I mentioned it briefly in my description of GoodNotes, but it's worth mentioning the way I'm using Dropbox here. Each student has a shared folder that they use to submit their scores (PDF) and audio (usually MP3) prior to our meetings. If I have an article I want them to read or a score I'd like them to see, I can place it in that Dropbox as well. I have a Dropbox Premium account, so storage is not an issue for me, and the file history is great for when files are accidentally deleted or overwritten. I have the Dropbox client running on my Mac, so even if a student uploads materials immediately before the lesson, the files are right there on my computer before we're done with smalltalk.3
The business end: PDF Expert
PDF Expert was the primary focus of my love and attention in my post from August. I won't repeat too much of that here as much of it hasn't changed. However, the thing that has evolved over the semester is my methods for getting files in and out of PDF Expert.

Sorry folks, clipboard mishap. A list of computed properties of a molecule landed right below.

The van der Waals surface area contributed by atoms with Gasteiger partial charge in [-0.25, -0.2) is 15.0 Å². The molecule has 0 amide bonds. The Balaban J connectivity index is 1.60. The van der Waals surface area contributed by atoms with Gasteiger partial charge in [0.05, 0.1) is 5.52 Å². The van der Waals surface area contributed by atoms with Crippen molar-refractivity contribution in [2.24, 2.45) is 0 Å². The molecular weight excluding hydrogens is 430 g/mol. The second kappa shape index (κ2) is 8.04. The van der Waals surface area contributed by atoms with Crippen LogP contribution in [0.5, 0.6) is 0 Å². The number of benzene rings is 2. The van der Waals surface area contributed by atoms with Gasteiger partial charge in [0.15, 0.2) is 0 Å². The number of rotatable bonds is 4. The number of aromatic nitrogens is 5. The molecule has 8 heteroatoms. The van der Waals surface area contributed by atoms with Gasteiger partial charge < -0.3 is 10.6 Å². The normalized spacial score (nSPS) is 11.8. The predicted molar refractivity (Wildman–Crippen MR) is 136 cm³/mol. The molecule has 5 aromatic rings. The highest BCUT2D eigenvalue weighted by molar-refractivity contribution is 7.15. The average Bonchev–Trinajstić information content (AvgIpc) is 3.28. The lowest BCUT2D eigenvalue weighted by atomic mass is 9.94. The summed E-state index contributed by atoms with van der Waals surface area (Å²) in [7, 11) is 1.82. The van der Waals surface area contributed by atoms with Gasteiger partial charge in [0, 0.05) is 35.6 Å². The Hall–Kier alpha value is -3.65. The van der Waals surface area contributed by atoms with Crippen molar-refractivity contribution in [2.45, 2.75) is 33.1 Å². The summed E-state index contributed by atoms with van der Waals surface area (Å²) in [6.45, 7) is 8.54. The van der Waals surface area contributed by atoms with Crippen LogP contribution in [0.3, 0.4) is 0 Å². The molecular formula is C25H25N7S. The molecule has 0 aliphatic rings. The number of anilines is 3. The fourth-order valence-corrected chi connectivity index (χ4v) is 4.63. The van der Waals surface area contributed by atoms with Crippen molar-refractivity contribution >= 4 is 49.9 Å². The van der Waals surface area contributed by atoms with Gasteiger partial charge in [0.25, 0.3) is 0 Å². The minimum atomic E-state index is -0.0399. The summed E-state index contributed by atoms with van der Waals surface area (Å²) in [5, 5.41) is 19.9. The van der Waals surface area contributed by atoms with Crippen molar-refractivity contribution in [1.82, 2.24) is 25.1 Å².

There is a lot to love about Dropbox, but its iOS client is not one of them. Thankfully, PDF Expert has pretty good hooks into the Dropbox API so I don't have to deal with the limitations of the Dropbox client too much. It allows me to select certain folders, such as the one I share with each composer, to keep sync'd to my device. Since we're mostly dealing with PDF files and small-ish MP3s, the sync is pretty quick and doesn't take up too much space on my iPad (which has 128GB storage, plenty for this use). The sync here isn't quite as quick as on my Mac, but a pull-to-refresh gesture will force PDF Expert to check for new changes and download them.